Hammer toes are classified based on the mobility of the toe joints. There are two types. Flexible and rigid. In a flexible hammertoe
, the joint has the ability to move. This type of hammer toe can be straightened
manually. A rigid hammer toe does not have that same ability to move. Movement is very limited and can be extremely painful. This sometimes causes foot movement to become restricted leading to extra
stress at the ball-of-the-foot, and possibly causing pain and the development of corns and calluses.
The muscles of each toe work in pairs. When the toe muscles get out of balance, a hammertoe can form. Muscle imbalance puts a lot of pressure on the toe's tendons and joints. This pressure forces the
toe into a hammerhead shape. How do the toe muscles get out of balance? There are three main reasons. Genes. you may have inherited a tendency to develop hammertoes because your feet are somewhat
unstable, they may be flat or have a high arch. Arthritis. Injury to the toe, ill-fitting shoes are the main culprits. If shoes are too tight, too short, or too pointy, they push the toes out of
balance. Pointy, high-heeled shoes put particularly severe pressure on the toes.
The symptoms of a hammer toe are usually first noticed when a corn develops on the top of the toe and becomes painful, usually when wearing tight shoes. There may be a bursa under the corn or instead
of a corn, depending on the pressure. Most of the symptoms are due to pressure from footwear on the toe. There may be a callus under the metatarsal head at the base of the toe. Initially a hammer toe
is usually flexible, but when longstanding it becomes more rigid.
Hammertoes are progressive, they don?t go away by themselves and usually they will get worse over time. However, not all cases are alike, some hammertoes progress more rapidly than others. Once your
foot and ankle surgeon has evaluated your hammertoes, a treatment plan can be developed that is suited to your needs.
Non Surgical Treatment
Apply a commercial, nonmedicated hammertoe pad around the bony prominence of the hammertoe. This will decrease pressure on the area. Wear a shoe with a deep toe box. If the hammertoe becomes inflamed
and painful, apply ice packs several times a day to reduce swelling. Avoid heels more than two inches tall. A loose-fitting pair of shoes can also help protect the foot while reducing pressure on the
affected toe, making walking a little easier until a visit to your podiatrist can be arranged. It is important to remember that, while this treatment will make the hammertoe feel better, it does not
cure the condition. A trip to the podiatric physician?s office will be necessary to repair the toe to allow for normal foot function. Avoid wearing shoes that are too tight or narrow. Children should
have their shoes properly fitted on a regular basis, as their feet can often outgrow their shoes rapidly. See your podiatric physician if pain persists.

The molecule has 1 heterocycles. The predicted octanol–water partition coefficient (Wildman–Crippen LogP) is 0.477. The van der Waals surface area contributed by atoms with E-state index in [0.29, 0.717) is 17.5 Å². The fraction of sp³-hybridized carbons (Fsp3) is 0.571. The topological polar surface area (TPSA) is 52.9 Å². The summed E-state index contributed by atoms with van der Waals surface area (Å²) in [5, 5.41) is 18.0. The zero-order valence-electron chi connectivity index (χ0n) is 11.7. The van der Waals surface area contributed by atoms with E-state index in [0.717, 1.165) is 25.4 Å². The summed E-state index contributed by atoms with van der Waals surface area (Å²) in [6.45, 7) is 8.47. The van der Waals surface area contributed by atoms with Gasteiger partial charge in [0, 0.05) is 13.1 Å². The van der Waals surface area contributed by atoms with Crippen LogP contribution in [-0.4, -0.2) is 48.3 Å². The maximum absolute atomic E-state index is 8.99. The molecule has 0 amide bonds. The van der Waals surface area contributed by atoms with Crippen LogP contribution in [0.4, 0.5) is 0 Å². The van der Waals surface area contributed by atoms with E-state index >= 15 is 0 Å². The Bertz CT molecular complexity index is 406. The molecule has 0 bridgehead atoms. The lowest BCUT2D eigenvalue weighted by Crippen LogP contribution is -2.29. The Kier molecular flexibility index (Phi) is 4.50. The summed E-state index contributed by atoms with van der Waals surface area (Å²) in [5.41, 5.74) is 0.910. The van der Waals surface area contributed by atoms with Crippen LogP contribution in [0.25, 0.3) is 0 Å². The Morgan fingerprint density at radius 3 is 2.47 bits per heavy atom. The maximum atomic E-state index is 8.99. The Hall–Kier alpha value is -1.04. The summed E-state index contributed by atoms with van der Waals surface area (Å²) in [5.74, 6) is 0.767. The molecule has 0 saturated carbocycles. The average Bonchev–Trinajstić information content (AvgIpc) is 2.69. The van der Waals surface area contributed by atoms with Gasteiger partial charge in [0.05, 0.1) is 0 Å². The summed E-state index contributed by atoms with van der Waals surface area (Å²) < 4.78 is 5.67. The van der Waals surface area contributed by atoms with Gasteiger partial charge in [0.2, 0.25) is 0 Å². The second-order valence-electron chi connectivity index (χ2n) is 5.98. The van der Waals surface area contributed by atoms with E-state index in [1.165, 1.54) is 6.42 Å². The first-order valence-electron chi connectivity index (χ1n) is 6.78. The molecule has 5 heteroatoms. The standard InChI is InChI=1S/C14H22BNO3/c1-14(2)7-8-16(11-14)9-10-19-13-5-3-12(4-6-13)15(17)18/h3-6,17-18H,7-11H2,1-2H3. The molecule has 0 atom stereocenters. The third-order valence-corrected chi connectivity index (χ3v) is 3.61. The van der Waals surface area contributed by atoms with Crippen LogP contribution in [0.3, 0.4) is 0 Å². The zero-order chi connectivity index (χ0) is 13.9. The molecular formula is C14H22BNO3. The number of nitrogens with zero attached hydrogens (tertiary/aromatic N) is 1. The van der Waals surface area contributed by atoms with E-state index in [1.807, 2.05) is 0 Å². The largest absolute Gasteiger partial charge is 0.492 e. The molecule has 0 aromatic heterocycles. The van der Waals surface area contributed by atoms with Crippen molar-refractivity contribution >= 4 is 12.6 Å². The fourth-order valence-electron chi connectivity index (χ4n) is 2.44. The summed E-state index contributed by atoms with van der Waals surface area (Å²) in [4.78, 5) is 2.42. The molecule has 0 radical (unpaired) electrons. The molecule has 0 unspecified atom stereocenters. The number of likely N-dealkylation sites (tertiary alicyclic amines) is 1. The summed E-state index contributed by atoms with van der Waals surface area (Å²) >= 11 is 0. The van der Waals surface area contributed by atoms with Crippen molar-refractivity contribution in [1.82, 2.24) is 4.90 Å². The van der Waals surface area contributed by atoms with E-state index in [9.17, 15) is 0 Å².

If a person's toes have become very inflexible and unresponsive to non-invasive means of treatment and if open sores have developed as a result of constant friction, they may receive orthopaedic
surgery to correct the deformity. The operation is quick and is commonly performed as an out-patient procedure. The doctor administers a local anesthetic into the person's foot to numb the site of
the operation. The person may remain conscious as the surgeon performs the procedure. A sedative might also be administered to help calm the person if they are too anxious.
wear sensible shoes. Here are some tips. Most people have one foot that's bigger than the other. Fit your shoes to the bigger foot. Buy your shoes at the end of the day as your feet tend to swell a
bit and you will get a better sense of fit. When you buy your shoes, wear the sock that you will be using when wearing that shoe - wear a sports sock when buyingtrainers, for example. As you get
older, your feet get bigger. Get your feet measured every time you buy shoes. Don't go by shoe sizes. Shoe sizes vary among manufacturers; a shoe is the right size only when it fits comfortably. The
ball of your foot should fit into the widest part of the shoe. A shoe should be sturdy so
that it only bends in the ball of the foot, exactly where your big toes bend. Any shoe that can be bent anywhere along the sole or twisted side to side is generally too flimsy. There should be at
least 1.5 cm between the tip of your longest toe and the front of the shoe. Never buy shoes that feel tight and expect them to stretch with wearing. If you have prominent areas on your feet such as
hammer toes and bunions, avoid shoes with a lot of stitching or multiple pieces of fabric, as these stitched areas tend not to stretch to accommodate various toe deformities. Your shoes shouldn't
ride up and down on your heel as you walk. The higher the heel, the less safe the shoe. Check children's shoes regularly.